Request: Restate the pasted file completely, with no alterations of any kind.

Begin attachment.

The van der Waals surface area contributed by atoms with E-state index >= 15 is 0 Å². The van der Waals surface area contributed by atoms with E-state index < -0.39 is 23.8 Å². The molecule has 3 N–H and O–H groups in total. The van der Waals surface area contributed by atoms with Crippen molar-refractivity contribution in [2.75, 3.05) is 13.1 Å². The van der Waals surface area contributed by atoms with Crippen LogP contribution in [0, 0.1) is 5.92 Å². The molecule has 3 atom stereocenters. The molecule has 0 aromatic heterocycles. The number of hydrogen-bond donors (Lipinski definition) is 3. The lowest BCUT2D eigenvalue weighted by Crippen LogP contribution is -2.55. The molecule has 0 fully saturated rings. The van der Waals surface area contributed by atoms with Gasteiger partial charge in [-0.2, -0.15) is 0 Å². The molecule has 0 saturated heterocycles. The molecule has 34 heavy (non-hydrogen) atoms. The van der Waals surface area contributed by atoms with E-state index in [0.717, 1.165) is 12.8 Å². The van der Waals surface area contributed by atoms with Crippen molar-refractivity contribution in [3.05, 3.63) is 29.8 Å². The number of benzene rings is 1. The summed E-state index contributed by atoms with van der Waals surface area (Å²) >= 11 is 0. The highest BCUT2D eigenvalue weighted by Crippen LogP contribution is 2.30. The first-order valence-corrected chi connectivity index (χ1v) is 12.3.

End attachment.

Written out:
The van der Waals surface area contributed by atoms with E-state index >= 15 is 0 Å². The van der Waals surface area contributed by atoms with E-state index < -0.39 is 23.8 Å². The molecule has 3 N–H and O–H groups in total. The van der Waals surface area contributed by atoms with Crippen molar-refractivity contribution in [2.75, 3.05) is 13.1 Å². The van der Waals surface area contributed by atoms with Crippen LogP contribution in [0, 0.1) is 5.92 Å². The molecule has 3 atom stereocenters. The molecule has 0 aromatic heterocycles. The number of hydrogen-bond donors (Lipinski definition) is 3. The lowest BCUT2D eigenvalue weighted by Crippen LogP contribution is -2.55. The molecule has 0 fully saturated rings. The van der Waals surface area contributed by atoms with Gasteiger partial charge in [-0.2, -0.15) is 0 Å². The molecule has 0 saturated heterocycles. The molecule has 34 heavy (non-hydrogen) atoms. The van der Waals surface area contributed by atoms with E-state index in [0.717, 1.165) is 12.8 Å². The van der Waals surface area contributed by atoms with Crippen molar-refractivity contribution in [3.05, 3.63) is 29.8 Å². The number of benzene rings is 1. The summed E-state index contributed by atoms with van der Waals surface area (Å²) >= 11 is 0. The highest BCUT2D eigenvalue weighted by Crippen LogP contribution is 2.30. The first-order valence-corrected chi connectivity index (χ1v) is 12.3.